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Posted by admin on Jun 27, 2016

For as detestable as they are, scammers are undeniably clever and resourceful. In the most recent example which highlights the lengths to which scammers will go to swindle people out of the hard-earned money, Torrent Freak directs us to a new phishing scheme where ISPs are the primary target. DON'T MISS:  iPhone 7 will be Apple’s riskiest iPhone release yet According to the report, an individual or group of individuals are masquerading as representatives from IP Echelon, the IP tracking arm of Lionsgate. These malicious actors are reaching out to ISPs with takedown notices which are then passed along to consumers, and bundled with such notices are fines which users are encouraged to pay in order to avoid legal proceedings. And because the consumer sees correspondence from their official ISP, they assume that it is 100% legitimate: TorrentFreak was alerted to a takedown notice Lionsgate purportedly sent to a Cox subscriber, for allegedly downloading a pirated copy of the movie Allegiant. Under threat of a lawsuit, the subscriber was asked to pay a $150 settlement fee. ... For a phishing scam the fake DMCA notice does its job well. At first sight the email appears to be legit, and for Cox Communications it was real enough to forward it to their customers. The report notes that U.S. law enforcement agencies are already looking into the matter. In the meantime, you should independently reach out to the legitimate rightsholder if you receive such a notice, rather than just paying up directly.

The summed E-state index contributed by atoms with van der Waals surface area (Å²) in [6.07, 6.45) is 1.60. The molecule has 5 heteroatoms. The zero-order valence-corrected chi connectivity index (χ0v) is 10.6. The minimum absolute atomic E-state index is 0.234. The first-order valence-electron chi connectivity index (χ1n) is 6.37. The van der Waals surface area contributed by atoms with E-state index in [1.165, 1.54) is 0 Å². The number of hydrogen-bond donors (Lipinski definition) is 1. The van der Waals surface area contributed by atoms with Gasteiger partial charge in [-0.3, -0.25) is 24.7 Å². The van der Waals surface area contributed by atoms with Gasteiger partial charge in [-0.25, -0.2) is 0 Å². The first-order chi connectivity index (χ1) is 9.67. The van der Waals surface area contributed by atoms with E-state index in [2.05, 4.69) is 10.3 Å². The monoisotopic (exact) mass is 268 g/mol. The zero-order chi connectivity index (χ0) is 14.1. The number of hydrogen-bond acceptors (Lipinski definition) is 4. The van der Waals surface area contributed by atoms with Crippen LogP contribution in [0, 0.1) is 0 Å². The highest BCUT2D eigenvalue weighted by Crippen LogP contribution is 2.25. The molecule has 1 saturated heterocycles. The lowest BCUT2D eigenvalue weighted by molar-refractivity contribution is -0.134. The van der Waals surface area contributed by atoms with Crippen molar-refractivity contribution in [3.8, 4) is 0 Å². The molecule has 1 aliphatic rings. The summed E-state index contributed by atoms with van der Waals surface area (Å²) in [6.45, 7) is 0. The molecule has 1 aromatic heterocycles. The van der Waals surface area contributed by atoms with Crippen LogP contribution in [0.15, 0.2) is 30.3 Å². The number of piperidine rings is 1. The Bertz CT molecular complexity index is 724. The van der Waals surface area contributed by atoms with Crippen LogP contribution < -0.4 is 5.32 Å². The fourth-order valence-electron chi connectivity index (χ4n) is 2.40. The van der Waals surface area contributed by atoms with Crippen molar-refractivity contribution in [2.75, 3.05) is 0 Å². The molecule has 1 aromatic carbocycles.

Read More | Read 1 times | BGR News

Posted by admin on Jun 27, 2016

There’s much ado about a certain headphone jack these days. The iPhone 7 is expected to ditch the standard 3.5mm port, just like Motorola’s 2016 flagship devices that were announced a few weeks ago . But not all phones will stop supporting the audio standard, and at least one of the two upcoming HTC-made Nexus devices is rumored to have a headphone jack. In fact, a new leak gives us a preview of the rumored hardware of the smaller 2016 HTC Nexus handset. DON’T MISS: Galaxy Note 7 shaping up to be Samsung’s most powerful smartphone yet A trusted source shared with Android Police the supposed specs of the HTC Sailfish, which is the codename of the 5-inch Nexus handset made by the Taiwanese handset maker this year. HTC is rumored to have partnered with Google to launch two distinct Nexus devices this year , likely the successors of the LG Nexus 5X and the Huawei 6P. The HTC Sailfish will reportedly feature a 5-inch Full HD display, 64-bit 2.0GHz quad-core processor, 4GB of RAM, 32GB of storage, 12-megapixel rear camera, 8-megapixel front camera, Bluetooth 4.2, rear fingerprint reader, USB-C port, at least one speaker on the bottom, and the headphone jack on top. It’s not clear at this time what type of mobile processor the HTC Nexus will get, whether the phone will have any other storage versions, or whether it’ll have dual speakers on the bottom. But the headphone jack is explicitly mentioned. Information regarding pricing and release dates has not been leaked, and there are no images available for the handset. The specs for the HTC Marlin Nexus handset have not leaked.

Read More | Read 1 times | BGR News